County protests Bergen allowing outdoor dining on crowded sidewalks – NRK Vestland

County protests Bergen allowing outdoor dining on crowded sidewalks – NRK Vestland

Spring fills the air in Bergen.

And so beer glasses and glasses appear on sidewalk cafes. So does the debate over outdoor dining in the city.

– It is unfortunate that outdoor dining areas get more space than municipal rules allow, says Mats Corneliussen in the Vestland district municipality.

Photo: Leif Rune Loland/NRK

– Too crowded for a lot of people

– Severe crowding of pedestrians on several central sidewalks in downtown Bergen.

This is according to Mats Corneliussen, head of the road department of the Vestland District Council in the Bergen region.

He's standing on the sidewalk along the square. There, a large number of pedestrians, cyclists and strollers compete with outdoor diners for space. Additionally, this is a busy bus station.

He thinks it's unfortunate that every summer outdoor restaurants get more sidewalk space than municipal rules allow.

– Sidewalks are designated for light road users. It should be wide enough so they can reach safely.

A crowded square in Bergen.

In addition to its many pedestrian and open-air restaurants, Torget has busy bus stops.

Photo: Leif Rune Loland/NRK

Narrow sidewalks in the “walking city”

Both in the municipal plan and “Walking strategy” It says priority should be given to pedestrians, cyclists and public transport in the municipality of Bergen. But this year – As in previous years – will The municipality grants an exemption so that outdoor restaurants can use more sidewalk space than municipal rules allow.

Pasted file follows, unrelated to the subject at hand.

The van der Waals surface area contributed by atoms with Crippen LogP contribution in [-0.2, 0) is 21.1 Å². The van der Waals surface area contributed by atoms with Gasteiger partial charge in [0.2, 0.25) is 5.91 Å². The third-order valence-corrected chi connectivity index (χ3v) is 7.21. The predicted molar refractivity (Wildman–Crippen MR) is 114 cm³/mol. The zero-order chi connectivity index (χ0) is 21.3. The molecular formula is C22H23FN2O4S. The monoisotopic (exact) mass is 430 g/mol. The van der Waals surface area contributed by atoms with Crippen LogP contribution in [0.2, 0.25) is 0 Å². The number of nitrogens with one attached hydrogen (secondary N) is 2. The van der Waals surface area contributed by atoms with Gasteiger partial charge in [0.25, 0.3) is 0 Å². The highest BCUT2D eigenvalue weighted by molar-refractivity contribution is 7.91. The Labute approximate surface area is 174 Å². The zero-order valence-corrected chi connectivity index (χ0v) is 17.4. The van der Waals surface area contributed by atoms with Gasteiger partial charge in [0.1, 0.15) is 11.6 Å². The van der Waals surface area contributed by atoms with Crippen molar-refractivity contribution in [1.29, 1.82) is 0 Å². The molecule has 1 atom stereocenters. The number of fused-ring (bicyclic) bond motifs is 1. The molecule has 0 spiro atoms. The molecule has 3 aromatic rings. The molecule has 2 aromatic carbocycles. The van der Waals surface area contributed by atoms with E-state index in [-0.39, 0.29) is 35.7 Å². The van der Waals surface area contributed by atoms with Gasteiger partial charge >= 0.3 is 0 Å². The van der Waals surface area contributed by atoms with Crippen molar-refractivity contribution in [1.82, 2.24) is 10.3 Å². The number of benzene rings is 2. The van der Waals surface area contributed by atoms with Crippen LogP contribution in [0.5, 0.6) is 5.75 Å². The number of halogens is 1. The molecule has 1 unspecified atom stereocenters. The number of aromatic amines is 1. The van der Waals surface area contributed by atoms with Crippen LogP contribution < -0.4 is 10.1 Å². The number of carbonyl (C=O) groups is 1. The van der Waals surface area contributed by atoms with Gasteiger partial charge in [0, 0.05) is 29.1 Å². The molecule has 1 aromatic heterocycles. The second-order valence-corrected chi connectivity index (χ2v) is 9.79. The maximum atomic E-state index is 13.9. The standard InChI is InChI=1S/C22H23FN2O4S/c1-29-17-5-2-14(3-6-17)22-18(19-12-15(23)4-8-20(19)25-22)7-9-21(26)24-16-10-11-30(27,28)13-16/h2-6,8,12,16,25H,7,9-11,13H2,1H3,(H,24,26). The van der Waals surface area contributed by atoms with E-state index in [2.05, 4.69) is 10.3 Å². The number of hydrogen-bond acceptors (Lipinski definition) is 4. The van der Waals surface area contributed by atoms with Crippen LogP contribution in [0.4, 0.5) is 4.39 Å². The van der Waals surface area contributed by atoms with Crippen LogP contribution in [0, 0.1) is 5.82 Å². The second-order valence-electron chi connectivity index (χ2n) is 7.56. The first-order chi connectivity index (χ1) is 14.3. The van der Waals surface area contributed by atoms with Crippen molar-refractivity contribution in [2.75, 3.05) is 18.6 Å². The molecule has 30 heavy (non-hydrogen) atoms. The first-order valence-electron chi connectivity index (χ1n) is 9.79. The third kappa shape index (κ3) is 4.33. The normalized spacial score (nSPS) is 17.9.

The rule is actually that outdoor seating can only use up to one meter of sidewalk width, and only if there are still three meters of free width for pedestrians and cyclists on the sidewalk.

A year ago, the county board wrote that Bergen had to end the practice of exemption. However, the city council wants to move forward with allowing outdoor dining to escape the one-metre rule.

Al fresco dining at Torget in central Bergen.

Outdoor dining has begun at Torget. It then becomes a “narrow lane” for pedestrians.

Photo: Leif Rune Loland/NRK

– Yes, we will continue to grant the exemptions that we have had so far, because it is a successful procedure, and there have been no complaints or problems in implementation, says Urban Development Council Advisor Christine Kahrs (h).

She promised the business community plenty of sidewalk space this year as well.

– We will allow up to three metres, but this must not interfere with pedestrians who then have to step out onto the road. I will take care of that.

– Why it should be a self-proclaimed walking city Who says priority should be given to walking Restricting space for pedestrians in violation of their own rules?

– There is no problem everywhere. “The bottom line is we want to support businesses,” Kahrs says.

“Crowd detection” using artificial intelligence